Q: Can an email from the apartment management company be used as a replacement for a concession rider?
I recently signed a lease with a company for an apartment. The company is not the landlord of the apartment. They basically lease the apartment from the actual owner, then lease the apartment back to individual renters like me. The whole process happened on the phone and online.
The company offered a free 4 months rent concession as part of the lease term. However, the concession was not stated in the actual lease, but instead included on a detailed email from a director of the company. The email spelled out all the details of the concession, and has the director's name and company's contact info. The company said they had to do it that way because of some logistical issue on their end. I signed the lease.
Could an email be good enough to replace the common paper concession/rider ? Can I back out of the lease now, if the countersigned lease they send back a couple days from now does not have that concession ? Can I use the email against them in court if they don't uphold it later?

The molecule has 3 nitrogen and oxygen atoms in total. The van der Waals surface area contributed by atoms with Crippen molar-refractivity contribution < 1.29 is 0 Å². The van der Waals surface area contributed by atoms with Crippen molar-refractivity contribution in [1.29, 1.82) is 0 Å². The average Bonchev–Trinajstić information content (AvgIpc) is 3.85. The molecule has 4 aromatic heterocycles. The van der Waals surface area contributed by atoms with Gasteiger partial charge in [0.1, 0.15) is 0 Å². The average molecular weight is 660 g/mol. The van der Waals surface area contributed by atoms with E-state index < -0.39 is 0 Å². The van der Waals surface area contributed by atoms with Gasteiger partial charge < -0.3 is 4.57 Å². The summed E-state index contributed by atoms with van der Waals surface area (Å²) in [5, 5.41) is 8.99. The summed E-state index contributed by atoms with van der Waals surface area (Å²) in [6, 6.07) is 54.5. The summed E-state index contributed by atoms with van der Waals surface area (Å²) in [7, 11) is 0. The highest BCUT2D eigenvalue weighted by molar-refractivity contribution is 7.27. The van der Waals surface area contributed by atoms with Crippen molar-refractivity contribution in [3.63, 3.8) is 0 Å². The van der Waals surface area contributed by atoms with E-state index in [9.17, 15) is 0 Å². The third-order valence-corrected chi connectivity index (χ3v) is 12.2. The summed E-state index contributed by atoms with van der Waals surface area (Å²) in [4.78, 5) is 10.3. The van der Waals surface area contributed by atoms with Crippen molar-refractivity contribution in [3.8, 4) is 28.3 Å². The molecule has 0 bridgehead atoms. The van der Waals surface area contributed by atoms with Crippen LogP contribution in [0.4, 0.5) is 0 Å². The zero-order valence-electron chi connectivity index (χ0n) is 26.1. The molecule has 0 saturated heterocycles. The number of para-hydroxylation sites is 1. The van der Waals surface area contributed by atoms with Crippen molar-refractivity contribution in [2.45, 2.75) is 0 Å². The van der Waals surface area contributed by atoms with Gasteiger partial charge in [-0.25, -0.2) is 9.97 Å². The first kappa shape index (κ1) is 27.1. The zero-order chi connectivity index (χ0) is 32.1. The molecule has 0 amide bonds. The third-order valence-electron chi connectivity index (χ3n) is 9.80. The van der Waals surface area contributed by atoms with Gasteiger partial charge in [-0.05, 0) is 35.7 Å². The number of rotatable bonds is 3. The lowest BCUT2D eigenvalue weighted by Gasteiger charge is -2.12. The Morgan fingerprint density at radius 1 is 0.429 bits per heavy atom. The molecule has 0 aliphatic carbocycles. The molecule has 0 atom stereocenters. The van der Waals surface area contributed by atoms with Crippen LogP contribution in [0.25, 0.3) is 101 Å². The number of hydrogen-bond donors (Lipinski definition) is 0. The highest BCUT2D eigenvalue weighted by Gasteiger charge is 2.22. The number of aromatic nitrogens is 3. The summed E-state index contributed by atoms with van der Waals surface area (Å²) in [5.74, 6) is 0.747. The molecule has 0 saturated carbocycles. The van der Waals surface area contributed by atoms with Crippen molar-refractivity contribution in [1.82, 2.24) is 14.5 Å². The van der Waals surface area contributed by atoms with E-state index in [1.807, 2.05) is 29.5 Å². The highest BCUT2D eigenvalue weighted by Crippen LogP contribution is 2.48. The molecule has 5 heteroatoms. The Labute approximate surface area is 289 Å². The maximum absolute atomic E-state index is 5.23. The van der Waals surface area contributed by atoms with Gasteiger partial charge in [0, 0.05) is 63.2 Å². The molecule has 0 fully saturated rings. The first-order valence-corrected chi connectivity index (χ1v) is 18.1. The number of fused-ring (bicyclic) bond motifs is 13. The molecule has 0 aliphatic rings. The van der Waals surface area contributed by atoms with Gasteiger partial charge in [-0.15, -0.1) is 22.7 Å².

A: Signing a contract/lease with different terms than have been previously represented is never a good idea. Generally, if a lease has not yet been executed by both parties, it is not considered a binding contract yet.
Instead of worrying about whether the concessions will actually be honored, you may be able to revoke your offer to accept the lease terms by communicating this before a fully signed lease is returned to you.
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